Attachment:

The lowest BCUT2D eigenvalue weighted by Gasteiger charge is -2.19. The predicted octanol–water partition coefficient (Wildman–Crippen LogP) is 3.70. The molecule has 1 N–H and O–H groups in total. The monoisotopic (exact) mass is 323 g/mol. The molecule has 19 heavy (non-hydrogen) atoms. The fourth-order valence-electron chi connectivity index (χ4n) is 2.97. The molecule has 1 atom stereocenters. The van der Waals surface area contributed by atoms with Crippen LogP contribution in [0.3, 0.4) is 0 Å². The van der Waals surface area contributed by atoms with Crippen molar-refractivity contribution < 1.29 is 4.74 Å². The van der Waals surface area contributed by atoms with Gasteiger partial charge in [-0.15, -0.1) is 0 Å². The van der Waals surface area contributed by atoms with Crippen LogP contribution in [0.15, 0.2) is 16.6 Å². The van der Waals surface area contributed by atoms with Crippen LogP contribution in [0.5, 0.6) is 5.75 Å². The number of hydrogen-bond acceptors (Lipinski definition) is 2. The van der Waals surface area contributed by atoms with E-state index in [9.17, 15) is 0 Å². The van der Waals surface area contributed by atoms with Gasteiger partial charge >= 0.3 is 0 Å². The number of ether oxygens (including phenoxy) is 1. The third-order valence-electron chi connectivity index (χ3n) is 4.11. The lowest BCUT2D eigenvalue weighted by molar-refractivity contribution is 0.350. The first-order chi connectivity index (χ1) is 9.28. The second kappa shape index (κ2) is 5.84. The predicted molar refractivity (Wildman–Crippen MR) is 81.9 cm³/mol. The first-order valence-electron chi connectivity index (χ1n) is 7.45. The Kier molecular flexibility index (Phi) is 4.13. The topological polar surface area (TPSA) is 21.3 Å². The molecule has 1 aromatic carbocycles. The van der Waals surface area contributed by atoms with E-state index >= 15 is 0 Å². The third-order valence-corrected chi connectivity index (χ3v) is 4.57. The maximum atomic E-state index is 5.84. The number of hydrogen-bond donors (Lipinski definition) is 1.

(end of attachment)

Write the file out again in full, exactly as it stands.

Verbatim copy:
The lowest BCUT2D eigenvalue weighted by Gasteiger charge is -2.19. The predicted octanol–water partition coefficient (Wildman–Crippen LogP) is 3.70. The molecule has 1 N–H and O–H groups in total. The monoisotopic (exact) mass is 323 g/mol. The molecule has 19 heavy (non-hydrogen) atoms. The fourth-order valence-electron chi connectivity index (χ4n) is 2.97. The molecule has 1 atom stereocenters. The van der Waals surface area contributed by atoms with Crippen LogP contribution in [0.3, 0.4) is 0 Å². The van der Waals surface area contributed by atoms with Crippen molar-refractivity contribution < 1.29 is 4.74 Å². The van der Waals surface area contributed by atoms with Gasteiger partial charge in [-0.15, -0.1) is 0 Å². The van der Waals surface area contributed by atoms with Crippen LogP contribution in [0.15, 0.2) is 16.6 Å². The van der Waals surface area contributed by atoms with Crippen LogP contribution in [0.5, 0.6) is 5.75 Å². The number of hydrogen-bond acceptors (Lipinski definition) is 2. The van der Waals surface area contributed by atoms with E-state index in [9.17, 15) is 0 Å². The van der Waals surface area contributed by atoms with Gasteiger partial charge >= 0.3 is 0 Å². The number of ether oxygens (including phenoxy) is 1. The third-order valence-electron chi connectivity index (χ3n) is 4.11. The lowest BCUT2D eigenvalue weighted by molar-refractivity contribution is 0.350. The first-order chi connectivity index (χ1) is 9.28. The second kappa shape index (κ2) is 5.84. The predicted molar refractivity (Wildman–Crippen MR) is 81.9 cm³/mol. The first-order valence-electron chi connectivity index (χ1n) is 7.45. The Kier molecular flexibility index (Phi) is 4.13. The topological polar surface area (TPSA) is 21.3 Å². The molecule has 1 aromatic carbocycles. The van der Waals surface area contributed by atoms with E-state index >= 15 is 0 Å². The third-order valence-corrected chi connectivity index (χ3v) is 4.57. The maximum atomic E-state index is 5.84. The number of hydrogen-bond donors (Lipinski definition) is 1.